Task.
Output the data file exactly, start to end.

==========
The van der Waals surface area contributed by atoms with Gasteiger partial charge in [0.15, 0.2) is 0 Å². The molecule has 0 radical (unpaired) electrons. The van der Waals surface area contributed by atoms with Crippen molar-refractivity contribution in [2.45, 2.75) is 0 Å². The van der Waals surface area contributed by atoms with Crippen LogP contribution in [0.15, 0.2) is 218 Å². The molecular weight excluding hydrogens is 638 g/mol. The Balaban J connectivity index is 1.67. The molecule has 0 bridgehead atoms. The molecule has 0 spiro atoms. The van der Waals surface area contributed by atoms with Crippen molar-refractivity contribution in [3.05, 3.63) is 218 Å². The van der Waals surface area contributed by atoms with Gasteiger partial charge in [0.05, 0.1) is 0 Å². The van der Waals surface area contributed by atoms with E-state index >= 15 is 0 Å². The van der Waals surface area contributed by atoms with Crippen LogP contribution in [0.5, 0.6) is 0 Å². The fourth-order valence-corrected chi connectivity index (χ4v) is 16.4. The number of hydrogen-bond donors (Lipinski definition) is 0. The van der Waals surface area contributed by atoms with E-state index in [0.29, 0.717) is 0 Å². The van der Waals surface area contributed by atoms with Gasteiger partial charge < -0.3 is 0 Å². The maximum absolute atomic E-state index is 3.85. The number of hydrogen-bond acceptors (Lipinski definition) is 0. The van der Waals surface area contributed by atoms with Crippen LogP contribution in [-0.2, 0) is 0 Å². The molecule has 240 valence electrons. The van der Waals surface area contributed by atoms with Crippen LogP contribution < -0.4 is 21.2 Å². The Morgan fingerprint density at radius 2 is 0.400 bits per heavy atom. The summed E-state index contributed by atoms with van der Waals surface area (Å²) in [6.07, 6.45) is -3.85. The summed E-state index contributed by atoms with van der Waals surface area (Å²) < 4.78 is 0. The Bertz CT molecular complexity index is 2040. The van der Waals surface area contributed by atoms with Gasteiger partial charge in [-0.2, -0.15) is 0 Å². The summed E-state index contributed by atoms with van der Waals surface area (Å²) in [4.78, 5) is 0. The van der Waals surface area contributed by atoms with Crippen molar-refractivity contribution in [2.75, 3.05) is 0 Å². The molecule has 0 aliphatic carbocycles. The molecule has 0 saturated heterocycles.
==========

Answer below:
The van der Waals surface area contributed by atoms with Gasteiger partial charge in [0.15, 0.2) is 0 Å². The molecule has 0 radical (unpaired) electrons. The van der Waals surface area contributed by atoms with Crippen molar-refractivity contribution in [2.45, 2.75) is 0 Å². The van der Waals surface area contributed by atoms with Crippen LogP contribution in [0.15, 0.2) is 218 Å². The molecular weight excluding hydrogens is 638 g/mol. The Balaban J connectivity index is 1.67. The molecule has 0 bridgehead atoms. The molecule has 0 spiro atoms. The van der Waals surface area contributed by atoms with Crippen molar-refractivity contribution in [3.05, 3.63) is 218 Å². The van der Waals surface area contributed by atoms with Gasteiger partial charge in [0.05, 0.1) is 0 Å². The van der Waals surface area contributed by atoms with E-state index >= 15 is 0 Å². The van der Waals surface area contributed by atoms with Crippen LogP contribution in [0.5, 0.6) is 0 Å². The fourth-order valence-corrected chi connectivity index (χ4v) is 16.4. The number of hydrogen-bond donors (Lipinski definition) is 0. The van der Waals surface area contributed by atoms with E-state index in [0.29, 0.717) is 0 Å². The van der Waals surface area contributed by atoms with Gasteiger partial charge < -0.3 is 0 Å². The maximum absolute atomic E-state index is 3.85. The number of hydrogen-bond acceptors (Lipinski definition) is 0. The van der Waals surface area contributed by atoms with Crippen LogP contribution in [-0.2, 0) is 0 Å². The molecule has 240 valence electrons. The van der Waals surface area contributed by atoms with Crippen LogP contribution < -0.4 is 21.2 Å². The Morgan fingerprint density at radius 2 is 0.400 bits per heavy atom. The summed E-state index contributed by atoms with van der Waals surface area (Å²) in [6.07, 6.45) is -3.85. The summed E-state index contributed by atoms with van der Waals surface area (Å²) < 4.78 is 0. The Bertz CT molecular complexity index is 2040. The van der Waals surface area contributed by atoms with Gasteiger partial charge in [-0.2, -0.15) is 0 Å². The summed E-state index contributed by atoms with van der Waals surface area (Å²) in [4.78, 5) is 0. The van der Waals surface area contributed by atoms with Crippen molar-refractivity contribution in [2.75, 3.05) is 0 Å². The molecule has 0 aliphatic carbocycles. The molecule has 0 saturated heterocycles.